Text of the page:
With M-Net having concluded their nationwide search for the next amateur chef to clinch the title in season two of MasterChef SA, Debashine Thangevelo caught up with Deena Naidoo, the winner of season one, and found out about Aarya, his restaurant for two years, his advice for hopefuls, and how this year’s auditions went…
THE pressure-cooker environment in the kitchen for MasterChef SA is unimaginable unless you have been in the thick of it. And Deena Naidoo, 45, gained first-hand experience of just what it entailed when he decided to throw in his oar. Fortunately, his tenacity and fervour to play around with flavours and challenge himself saw him walk away with the title.
Spurred on by his success story, this year’s hopefuls apparently raised the bar, according to Ingrid Engelbrecht, M-Net’s publicist for original productions.
She said: “We saw less people at auditions this year. But the standard was head and shoulders above the type of dishes we were presented with last year. It was definitely a case of quality over quantity and, after watching season one, I believe the entrants realised that this is serious business.
“We had so many chance-takers last year – people who’d buy a dish from Woolworths and simply empty it on to a plate. This year, there was none of that. We were really elated by the extremely high standard.”
Of the three cities, Engelbrecht says Cape Town’s contestants were the most impressive.
“We were most impressed by the standard of dishes we saw in Cape Town, arguably the culinary capital of South Africa. For example, there was a woman who had smoked her own beef with rooibos tea. It sounds weird, but it was amazing. People baked their own breads, made complex terrines, and there were very few instances where any ingredient or element on a plate was store-bought. ”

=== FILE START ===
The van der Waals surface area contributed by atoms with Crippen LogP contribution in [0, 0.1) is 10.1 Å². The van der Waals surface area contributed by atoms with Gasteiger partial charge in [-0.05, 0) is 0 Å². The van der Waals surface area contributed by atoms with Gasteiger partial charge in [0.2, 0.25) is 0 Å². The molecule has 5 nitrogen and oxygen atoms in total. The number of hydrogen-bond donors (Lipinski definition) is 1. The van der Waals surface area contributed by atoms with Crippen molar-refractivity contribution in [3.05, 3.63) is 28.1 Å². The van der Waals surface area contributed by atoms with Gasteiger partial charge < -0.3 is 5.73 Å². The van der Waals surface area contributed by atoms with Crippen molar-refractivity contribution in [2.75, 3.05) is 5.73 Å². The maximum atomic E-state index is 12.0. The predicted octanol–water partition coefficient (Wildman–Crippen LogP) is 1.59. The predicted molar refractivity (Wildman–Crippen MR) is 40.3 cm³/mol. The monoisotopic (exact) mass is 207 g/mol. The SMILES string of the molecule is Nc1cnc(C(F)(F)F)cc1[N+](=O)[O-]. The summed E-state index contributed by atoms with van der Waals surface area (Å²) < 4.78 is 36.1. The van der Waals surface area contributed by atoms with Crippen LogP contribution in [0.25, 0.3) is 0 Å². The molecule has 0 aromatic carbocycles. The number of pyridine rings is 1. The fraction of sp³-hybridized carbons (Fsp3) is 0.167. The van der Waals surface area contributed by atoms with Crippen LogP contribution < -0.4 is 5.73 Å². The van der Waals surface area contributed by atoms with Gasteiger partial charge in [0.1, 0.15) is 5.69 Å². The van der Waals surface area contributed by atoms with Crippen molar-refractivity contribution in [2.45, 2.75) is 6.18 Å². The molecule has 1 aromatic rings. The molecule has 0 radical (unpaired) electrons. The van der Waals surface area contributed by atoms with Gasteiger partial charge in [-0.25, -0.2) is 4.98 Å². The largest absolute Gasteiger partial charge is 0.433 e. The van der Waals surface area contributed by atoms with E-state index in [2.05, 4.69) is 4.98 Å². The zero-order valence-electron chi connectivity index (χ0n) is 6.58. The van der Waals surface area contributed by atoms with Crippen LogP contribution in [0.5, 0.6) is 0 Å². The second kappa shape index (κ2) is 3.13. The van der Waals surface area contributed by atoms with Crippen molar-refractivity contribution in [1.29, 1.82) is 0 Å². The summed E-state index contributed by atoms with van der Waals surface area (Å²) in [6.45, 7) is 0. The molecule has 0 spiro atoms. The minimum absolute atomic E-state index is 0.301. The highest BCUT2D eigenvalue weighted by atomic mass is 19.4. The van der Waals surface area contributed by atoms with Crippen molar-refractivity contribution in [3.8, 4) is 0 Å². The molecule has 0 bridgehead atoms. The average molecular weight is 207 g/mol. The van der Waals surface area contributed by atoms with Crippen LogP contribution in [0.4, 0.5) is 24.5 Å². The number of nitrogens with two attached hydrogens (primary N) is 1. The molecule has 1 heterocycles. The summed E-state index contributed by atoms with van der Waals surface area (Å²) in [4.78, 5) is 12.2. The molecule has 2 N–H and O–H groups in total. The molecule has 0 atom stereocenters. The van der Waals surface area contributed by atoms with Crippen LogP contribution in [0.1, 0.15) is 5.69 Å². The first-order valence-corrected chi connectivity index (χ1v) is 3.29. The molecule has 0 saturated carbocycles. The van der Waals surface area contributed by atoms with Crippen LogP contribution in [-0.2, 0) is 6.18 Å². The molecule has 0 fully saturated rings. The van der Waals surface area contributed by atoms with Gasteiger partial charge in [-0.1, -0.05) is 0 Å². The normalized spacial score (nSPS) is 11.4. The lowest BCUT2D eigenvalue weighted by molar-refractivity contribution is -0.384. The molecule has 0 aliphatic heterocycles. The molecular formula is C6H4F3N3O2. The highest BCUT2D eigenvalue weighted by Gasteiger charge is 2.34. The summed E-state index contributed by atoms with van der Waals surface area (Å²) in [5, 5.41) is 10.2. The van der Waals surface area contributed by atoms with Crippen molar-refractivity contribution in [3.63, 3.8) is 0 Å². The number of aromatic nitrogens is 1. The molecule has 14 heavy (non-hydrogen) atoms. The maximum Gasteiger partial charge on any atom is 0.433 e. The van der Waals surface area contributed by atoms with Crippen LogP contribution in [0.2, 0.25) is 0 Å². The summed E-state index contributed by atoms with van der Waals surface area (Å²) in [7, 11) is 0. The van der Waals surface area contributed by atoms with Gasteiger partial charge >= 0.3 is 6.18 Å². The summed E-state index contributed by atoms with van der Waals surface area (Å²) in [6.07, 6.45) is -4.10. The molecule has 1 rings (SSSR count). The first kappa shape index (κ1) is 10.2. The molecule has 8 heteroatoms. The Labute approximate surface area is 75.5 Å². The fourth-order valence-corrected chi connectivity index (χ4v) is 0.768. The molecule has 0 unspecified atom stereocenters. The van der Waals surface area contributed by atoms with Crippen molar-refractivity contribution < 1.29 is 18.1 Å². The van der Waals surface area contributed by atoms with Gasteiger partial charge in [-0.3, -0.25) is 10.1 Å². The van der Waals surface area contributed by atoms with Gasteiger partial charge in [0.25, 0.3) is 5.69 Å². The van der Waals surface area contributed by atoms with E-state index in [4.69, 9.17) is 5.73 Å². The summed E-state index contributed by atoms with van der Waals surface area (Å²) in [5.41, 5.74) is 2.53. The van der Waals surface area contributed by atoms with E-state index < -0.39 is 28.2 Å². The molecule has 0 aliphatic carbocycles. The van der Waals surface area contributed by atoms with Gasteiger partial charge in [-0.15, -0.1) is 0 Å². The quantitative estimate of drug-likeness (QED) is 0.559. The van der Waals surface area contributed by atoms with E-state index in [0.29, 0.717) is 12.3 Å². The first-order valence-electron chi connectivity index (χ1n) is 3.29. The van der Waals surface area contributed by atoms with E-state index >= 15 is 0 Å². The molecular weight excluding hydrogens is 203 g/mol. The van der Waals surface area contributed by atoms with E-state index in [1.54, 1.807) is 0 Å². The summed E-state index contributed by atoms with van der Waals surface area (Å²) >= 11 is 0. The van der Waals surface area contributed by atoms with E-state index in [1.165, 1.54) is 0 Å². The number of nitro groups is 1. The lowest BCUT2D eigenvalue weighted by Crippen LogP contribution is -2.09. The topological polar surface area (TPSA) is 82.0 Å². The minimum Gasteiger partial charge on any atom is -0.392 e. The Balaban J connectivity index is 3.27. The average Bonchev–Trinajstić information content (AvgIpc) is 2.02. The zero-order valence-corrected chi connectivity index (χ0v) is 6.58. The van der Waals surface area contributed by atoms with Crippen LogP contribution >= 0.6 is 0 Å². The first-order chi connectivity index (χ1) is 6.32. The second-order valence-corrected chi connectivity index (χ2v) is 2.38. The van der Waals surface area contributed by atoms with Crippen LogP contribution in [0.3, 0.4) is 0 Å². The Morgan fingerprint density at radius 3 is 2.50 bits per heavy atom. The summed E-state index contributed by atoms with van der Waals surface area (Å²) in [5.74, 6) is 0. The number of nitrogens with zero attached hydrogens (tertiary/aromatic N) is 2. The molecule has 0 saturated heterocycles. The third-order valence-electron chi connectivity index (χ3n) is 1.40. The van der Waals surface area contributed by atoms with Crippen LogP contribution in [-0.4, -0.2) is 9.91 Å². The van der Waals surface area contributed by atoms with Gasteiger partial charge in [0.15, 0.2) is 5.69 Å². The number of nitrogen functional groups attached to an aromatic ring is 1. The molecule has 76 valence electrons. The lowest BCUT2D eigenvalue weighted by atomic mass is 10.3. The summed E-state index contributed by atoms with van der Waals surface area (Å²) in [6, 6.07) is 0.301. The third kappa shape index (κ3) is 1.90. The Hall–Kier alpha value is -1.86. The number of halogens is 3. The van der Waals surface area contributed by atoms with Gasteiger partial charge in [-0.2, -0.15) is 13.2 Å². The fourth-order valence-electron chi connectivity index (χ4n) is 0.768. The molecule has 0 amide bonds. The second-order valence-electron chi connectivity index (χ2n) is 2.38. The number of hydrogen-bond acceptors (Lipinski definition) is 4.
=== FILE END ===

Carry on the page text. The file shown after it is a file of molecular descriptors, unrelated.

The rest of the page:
The judges – Andrew Atkinson, Benny Masekwameng and Pete Goffe-Wood – were split among Joburg, Durban and Cape Town, respectively. They were joined by a panel of chefs from the SA Chefs Association.
Presently, the contestants are being shortlisted from 80 before chef boot camp starts.
In the meantime, Naidoo, just over three months after winning, has finally taken on his two-year reign of his restaurant – Aarya (named after his daughter) – at Montecasino.
And it has been a careful balancing act for the IT specialist as he’s been holding down his regular job, attending to other commitments at events and, at the same time, working on ensuring Aarya is the dinning experience he envisioned.
So has this left very little time for him in the kitchen?
“Very good question,” he laughs. “Kathy has been doing most of it for the family. I have been doing the testing for Aarya’s menu. In fact, I am testing a few vegetarian dishes as I feel I didn’t do justice to that.”
After Naidoo won, he said they wanted a menu that reflected the South African palate. In hindsight, I asked him how much of it he has been able to integrate into his menu.
“There were two criteria for me. One, I wanted to represent South Africa and, two, my MasterChef experience. I knew it was a mammoth task.”
He has, however, included his popular deconstructed milk tart and butter chicken on the menu. Other options include lamb shank, a burger in a ciabatta roll, lamb or pork ribs and even pizza – with a limit of four topping options.
The kitchen is now in an enclosed area and the colour schemes are orange, brown and earthy reds.
Naidoo’s advice for the new contestants is: “Over-confidence is your worst enemy. You have to fight and improve yourself con-stantly. Never feel you are good enough to take the title. Prepare and practise as much as possible. You are sacrificing a lot – don’t waste the opportunity.”